Stakeholders react as customs CG bows to pressure, disbands strike force unit 

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By Seun Ibiyemi

Barely  after three  week the Comptroller  General of Customs (CGC) empowered Strike Force team to intervene in the port and seize illegal items where necessary without hindrance,  apparently reacting to the concern of forces against the CG Strike force, the Comptroller-General of Customs, Hameed Ali, has whittled down the powers and influence of the strike force in a major re-organisation.

In a short circular signed by the Deputy Comptroller in charge of Enforcement, Investigations and Inspection, NCS Augustine Chidi announced the dissolution of the notorious task force and replaced it with a decentralized one that split into three.

The head of the force Augustine Chidi was removed and redeployed to Katsina Command where he was hitherto serving before he took over the leadership of the now dismantled strike force.

According to the new structure, the ad-hoc body is now to operate on Zonal basis in Zone A (Lagos), Zone B (Kaduna) and Zone C (Owerri).

Each of the zone is headed by a Deputy Comptroller of customs.

The dissolved Strike Force, hitherto headed by Abdullah Kirawa,a Deputy Comptroller that covered the whole country was asked to handover to the newly decentralized body.

Deputy Comptroller Idris Dal, formerly of Bauchi /Gombe Command takes charge of Zone A, Deputy Comptroller Kolobe B. formerly of the Eastern Marine Command is to oversee Zone B while Deputy Comptroller Adamu A. M formerly of Western Marine Command takes charge of Zone C.

The dissolved Strike Force made seizures worth over N17billion duty paid value and had recovered over N1billion this year through issuance of demand notice given on consignments that underpaid duties.

The disbanded strike force came under heavy attacks from freight forwarders who described it as a tool of harassment, intimidation, coercion and extortion.

Its activities have brought the customs boss in collision course with the aggrieved freight forwarders who demanded for its dissolution.

However, the Customs Authority has often defended the task force, describing it as the third layer of prevention and detection of cargo clearance infractions.

Observers however described the decentralization of the body as capitulation of the Customs helmsman to the avalanche of pressure mounted by the agitating freight forwarders.

They believed that while the decentralization of the strike force will whittle down its powers, it may also mark the beginning of its eventual wind down

Recall that the National President of NAGAFF, Chief Increase Uche disclosed in an interview in Lagos that with the recent development, customs seemed not to have definite direction and it seemed not to have target on how to sanitize the clearance process at the nation’s seaports.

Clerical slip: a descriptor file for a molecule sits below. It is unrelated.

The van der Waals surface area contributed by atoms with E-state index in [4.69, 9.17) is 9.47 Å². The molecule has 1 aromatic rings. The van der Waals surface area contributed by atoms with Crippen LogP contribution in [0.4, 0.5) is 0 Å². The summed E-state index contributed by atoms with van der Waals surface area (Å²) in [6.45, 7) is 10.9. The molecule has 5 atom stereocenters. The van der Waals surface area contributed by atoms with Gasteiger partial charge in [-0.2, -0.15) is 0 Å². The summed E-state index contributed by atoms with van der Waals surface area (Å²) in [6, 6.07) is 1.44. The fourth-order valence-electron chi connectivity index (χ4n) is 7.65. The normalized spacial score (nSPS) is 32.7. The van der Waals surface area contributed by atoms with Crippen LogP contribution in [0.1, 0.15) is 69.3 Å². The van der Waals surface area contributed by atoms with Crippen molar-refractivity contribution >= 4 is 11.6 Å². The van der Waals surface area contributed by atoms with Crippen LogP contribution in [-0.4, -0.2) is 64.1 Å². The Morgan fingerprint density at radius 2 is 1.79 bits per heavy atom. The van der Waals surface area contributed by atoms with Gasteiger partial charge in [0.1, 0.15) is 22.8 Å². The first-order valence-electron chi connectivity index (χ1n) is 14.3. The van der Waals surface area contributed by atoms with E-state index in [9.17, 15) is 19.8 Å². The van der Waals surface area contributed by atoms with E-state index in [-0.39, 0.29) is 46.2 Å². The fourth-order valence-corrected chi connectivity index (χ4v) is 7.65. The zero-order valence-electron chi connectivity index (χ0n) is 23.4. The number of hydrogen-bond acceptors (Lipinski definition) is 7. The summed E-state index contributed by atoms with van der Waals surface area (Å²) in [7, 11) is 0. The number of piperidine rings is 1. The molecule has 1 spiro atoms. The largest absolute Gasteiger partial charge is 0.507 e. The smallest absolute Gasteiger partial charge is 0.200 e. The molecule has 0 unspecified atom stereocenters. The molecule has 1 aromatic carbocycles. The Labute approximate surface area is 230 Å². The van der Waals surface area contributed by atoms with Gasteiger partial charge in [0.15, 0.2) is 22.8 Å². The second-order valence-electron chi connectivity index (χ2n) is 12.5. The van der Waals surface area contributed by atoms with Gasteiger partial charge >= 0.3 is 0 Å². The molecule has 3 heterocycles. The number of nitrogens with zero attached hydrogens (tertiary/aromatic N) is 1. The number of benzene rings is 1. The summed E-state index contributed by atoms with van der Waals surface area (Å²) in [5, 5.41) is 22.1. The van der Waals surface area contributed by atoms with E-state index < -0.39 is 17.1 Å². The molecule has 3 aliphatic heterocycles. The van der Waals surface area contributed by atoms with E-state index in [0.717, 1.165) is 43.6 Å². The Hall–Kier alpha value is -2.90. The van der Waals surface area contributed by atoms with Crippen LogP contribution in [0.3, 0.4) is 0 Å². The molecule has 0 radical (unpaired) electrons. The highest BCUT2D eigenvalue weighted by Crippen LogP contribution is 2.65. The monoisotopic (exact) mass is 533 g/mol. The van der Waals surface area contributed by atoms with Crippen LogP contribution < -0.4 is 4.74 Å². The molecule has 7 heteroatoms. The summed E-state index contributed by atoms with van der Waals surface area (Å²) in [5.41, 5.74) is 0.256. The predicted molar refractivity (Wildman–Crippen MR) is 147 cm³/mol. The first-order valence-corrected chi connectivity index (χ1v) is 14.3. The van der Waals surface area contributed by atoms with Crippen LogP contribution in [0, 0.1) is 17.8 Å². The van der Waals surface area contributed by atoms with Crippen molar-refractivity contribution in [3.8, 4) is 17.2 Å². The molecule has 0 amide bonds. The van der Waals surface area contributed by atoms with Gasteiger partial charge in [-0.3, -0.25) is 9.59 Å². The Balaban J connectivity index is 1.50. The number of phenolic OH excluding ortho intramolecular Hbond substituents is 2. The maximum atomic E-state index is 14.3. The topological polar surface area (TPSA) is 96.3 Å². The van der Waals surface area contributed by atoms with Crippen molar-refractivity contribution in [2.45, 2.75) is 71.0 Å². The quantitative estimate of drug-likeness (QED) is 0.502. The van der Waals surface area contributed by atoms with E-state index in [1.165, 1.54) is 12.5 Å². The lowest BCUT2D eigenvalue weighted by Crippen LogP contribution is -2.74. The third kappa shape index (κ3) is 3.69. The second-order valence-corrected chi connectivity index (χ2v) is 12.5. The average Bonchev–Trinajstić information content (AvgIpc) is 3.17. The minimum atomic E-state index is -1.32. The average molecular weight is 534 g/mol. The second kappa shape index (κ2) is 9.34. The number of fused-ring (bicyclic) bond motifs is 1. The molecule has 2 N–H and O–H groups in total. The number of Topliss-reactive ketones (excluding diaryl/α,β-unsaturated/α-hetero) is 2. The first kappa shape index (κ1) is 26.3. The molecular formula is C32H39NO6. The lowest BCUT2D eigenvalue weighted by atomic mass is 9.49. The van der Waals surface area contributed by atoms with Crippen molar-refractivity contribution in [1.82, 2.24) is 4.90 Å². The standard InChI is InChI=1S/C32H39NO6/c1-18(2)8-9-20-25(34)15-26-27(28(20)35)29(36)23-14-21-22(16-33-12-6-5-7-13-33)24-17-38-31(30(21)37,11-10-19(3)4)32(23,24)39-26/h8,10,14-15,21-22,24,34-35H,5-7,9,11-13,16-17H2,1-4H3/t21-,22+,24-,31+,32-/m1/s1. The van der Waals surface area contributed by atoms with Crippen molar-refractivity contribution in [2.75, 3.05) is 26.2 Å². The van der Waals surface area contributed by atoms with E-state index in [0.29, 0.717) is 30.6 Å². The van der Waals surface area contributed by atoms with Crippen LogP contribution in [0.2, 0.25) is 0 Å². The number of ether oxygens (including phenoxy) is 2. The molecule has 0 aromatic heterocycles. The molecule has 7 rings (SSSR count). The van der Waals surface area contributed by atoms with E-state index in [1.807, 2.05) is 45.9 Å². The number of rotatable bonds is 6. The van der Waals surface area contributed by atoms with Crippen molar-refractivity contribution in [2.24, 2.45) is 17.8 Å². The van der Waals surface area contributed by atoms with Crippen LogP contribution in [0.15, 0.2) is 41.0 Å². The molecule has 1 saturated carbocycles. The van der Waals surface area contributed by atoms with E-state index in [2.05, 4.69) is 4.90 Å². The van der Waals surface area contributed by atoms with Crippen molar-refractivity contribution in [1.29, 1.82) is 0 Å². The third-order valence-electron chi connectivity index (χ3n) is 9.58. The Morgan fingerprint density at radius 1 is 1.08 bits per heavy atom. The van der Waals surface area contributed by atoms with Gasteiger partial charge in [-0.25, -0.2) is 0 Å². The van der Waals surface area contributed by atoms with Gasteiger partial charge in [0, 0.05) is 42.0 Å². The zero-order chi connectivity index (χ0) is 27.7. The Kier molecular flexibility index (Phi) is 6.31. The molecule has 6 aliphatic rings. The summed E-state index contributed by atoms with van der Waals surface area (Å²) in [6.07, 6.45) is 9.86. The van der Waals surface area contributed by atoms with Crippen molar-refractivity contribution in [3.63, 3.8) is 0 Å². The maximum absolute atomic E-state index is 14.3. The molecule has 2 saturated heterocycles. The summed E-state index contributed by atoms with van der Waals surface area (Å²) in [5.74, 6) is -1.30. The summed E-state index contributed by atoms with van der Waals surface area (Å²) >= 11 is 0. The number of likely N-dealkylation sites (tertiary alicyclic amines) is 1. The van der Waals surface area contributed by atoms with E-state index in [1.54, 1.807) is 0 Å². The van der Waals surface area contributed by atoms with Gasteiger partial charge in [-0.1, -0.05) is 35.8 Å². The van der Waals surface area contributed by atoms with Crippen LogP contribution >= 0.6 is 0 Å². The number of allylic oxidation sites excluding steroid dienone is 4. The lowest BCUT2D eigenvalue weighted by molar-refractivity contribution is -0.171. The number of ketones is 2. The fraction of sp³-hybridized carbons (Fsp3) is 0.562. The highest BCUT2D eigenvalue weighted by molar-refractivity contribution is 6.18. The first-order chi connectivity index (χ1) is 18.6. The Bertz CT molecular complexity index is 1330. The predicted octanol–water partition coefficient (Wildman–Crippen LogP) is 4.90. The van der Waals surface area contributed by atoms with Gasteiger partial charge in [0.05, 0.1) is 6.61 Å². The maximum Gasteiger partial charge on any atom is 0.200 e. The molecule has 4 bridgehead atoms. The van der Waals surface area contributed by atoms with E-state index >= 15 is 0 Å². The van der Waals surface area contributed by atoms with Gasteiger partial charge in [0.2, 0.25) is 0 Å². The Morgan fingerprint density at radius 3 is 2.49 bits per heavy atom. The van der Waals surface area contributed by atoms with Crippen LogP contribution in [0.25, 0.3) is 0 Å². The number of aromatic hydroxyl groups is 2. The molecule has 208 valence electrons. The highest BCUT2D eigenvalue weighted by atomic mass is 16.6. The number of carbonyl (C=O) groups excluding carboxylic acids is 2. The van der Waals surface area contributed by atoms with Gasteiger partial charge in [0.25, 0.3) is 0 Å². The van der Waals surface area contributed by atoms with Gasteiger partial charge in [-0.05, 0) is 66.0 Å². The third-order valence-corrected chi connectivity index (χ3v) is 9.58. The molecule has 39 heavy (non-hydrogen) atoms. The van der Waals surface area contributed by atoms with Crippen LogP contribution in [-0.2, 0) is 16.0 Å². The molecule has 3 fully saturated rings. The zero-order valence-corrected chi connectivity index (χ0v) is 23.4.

Uche explained that NAGAFF had been harping on the licensing regulation of the Service reiterating that there was need for a holistic cleansing so that the issue of non-compliance would be tackled headlong from the source.

According to him,” It appears that customs prefer the manipulation of the process, a situation where you skew the process in your favour in order for you to rake in revenue when you are supposed to be pushing to create an enabling environment. So, here you see the reverse is the case. We shouldn’t be talking of dispatching Strike Force at this stage of port reform which also has to do with customs modernization.

The approach we are seeing now is quite undesirable; we shouldn’t be talking of use of Task Force though some are of the opinion that WCO do allow use of adhoc committee when there is infraction that is somehow peculiar to what is expected.

On whether or not the development was an indictment on the resident customs officers, the NAGAFF President said that he didn’t see it as a vote of no confidence on the officers working at the seaports even as he added that ordinarily, it should have been seen as such but for the fact that customs enjoyed duplication of functions as exemplified by multiple units created by the service.

Also, the General Secretary of ANLCA Joe Sanni said that NCS Nigeria Customs Service should go beyond these intermittent half-measures, to completely nip the recurring incidences in the bud, by engaging relevant stakeholders in a determined move to end sustainably the overly noticed trade/technical lapses.

“There are three issues at stake that needs to be addressed urgently in this back and forth tangoing within and outside Nigeria Customs Service.

He added that Customs must now begin to sanction its defaulting officers for such lapses to deter others, reward honest import/export/declarations for compliance, and put defaulting importers/exporters out of business, withdraw licenses of collaborating Customs Brokers/Agents – after due diligence/process, to establish facts behind the acts.

“In my personal opinion, these measures, coupled with regular analysis/interrogation of periodically gathered data and deployment of results thereof, improvement in Port infrastructures/provision of rugged scanners, can bring up the sanity levels appreciably, boosting compliance, towards acceptable international standards and facilitate trade too” Sanni said.

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